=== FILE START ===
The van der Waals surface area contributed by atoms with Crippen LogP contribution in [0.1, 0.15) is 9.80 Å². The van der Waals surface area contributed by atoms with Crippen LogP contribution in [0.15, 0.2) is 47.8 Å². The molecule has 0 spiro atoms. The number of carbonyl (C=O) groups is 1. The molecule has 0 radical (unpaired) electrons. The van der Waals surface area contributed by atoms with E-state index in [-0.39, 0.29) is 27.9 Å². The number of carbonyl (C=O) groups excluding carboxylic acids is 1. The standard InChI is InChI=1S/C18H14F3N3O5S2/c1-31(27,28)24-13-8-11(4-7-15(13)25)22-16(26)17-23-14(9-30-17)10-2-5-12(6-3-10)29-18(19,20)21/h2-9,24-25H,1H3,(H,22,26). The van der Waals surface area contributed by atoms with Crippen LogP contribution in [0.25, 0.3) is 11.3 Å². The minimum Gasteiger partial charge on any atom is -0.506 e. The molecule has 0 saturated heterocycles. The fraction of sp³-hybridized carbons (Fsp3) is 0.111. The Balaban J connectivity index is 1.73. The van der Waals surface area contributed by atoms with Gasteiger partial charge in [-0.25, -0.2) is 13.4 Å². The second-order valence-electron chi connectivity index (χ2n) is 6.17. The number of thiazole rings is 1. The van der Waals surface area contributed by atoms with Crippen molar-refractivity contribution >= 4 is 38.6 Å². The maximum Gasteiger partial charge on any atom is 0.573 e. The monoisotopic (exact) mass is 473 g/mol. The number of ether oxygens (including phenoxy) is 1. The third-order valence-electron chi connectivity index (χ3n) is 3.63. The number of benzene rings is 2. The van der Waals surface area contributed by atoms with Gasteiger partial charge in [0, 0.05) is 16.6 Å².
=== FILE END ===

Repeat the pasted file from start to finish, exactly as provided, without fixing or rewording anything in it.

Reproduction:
The van der Waals surface area contributed by atoms with Crippen LogP contribution in [0.1, 0.15) is 9.80 Å². The van der Waals surface area contributed by atoms with Crippen LogP contribution in [0.15, 0.2) is 47.8 Å². The molecule has 0 spiro atoms. The number of carbonyl (C=O) groups is 1. The molecule has 0 radical (unpaired) electrons. The van der Waals surface area contributed by atoms with E-state index in [-0.39, 0.29) is 27.9 Å². The number of carbonyl (C=O) groups excluding carboxylic acids is 1. The standard InChI is InChI=1S/C18H14F3N3O5S2/c1-31(27,28)24-13-8-11(4-7-15(13)25)22-16(26)17-23-14(9-30-17)10-2-5-12(6-3-10)29-18(19,20)21/h2-9,24-25H,1H3,(H,22,26). The van der Waals surface area contributed by atoms with Crippen LogP contribution in [0.25, 0.3) is 11.3 Å². The minimum Gasteiger partial charge on any atom is -0.506 e. The molecule has 0 saturated heterocycles. The fraction of sp³-hybridized carbons (Fsp3) is 0.111. The Balaban J connectivity index is 1.73. The van der Waals surface area contributed by atoms with Gasteiger partial charge in [-0.25, -0.2) is 13.4 Å². The second-order valence-electron chi connectivity index (χ2n) is 6.17. The number of thiazole rings is 1. The van der Waals surface area contributed by atoms with Crippen molar-refractivity contribution >= 4 is 38.6 Å². The maximum Gasteiger partial charge on any atom is 0.573 e. The monoisotopic (exact) mass is 473 g/mol. The number of ether oxygens (including phenoxy) is 1. The third-order valence-electron chi connectivity index (χ3n) is 3.63. The number of benzene rings is 2. The van der Waals surface area contributed by atoms with Gasteiger partial charge in [0, 0.05) is 16.6 Å².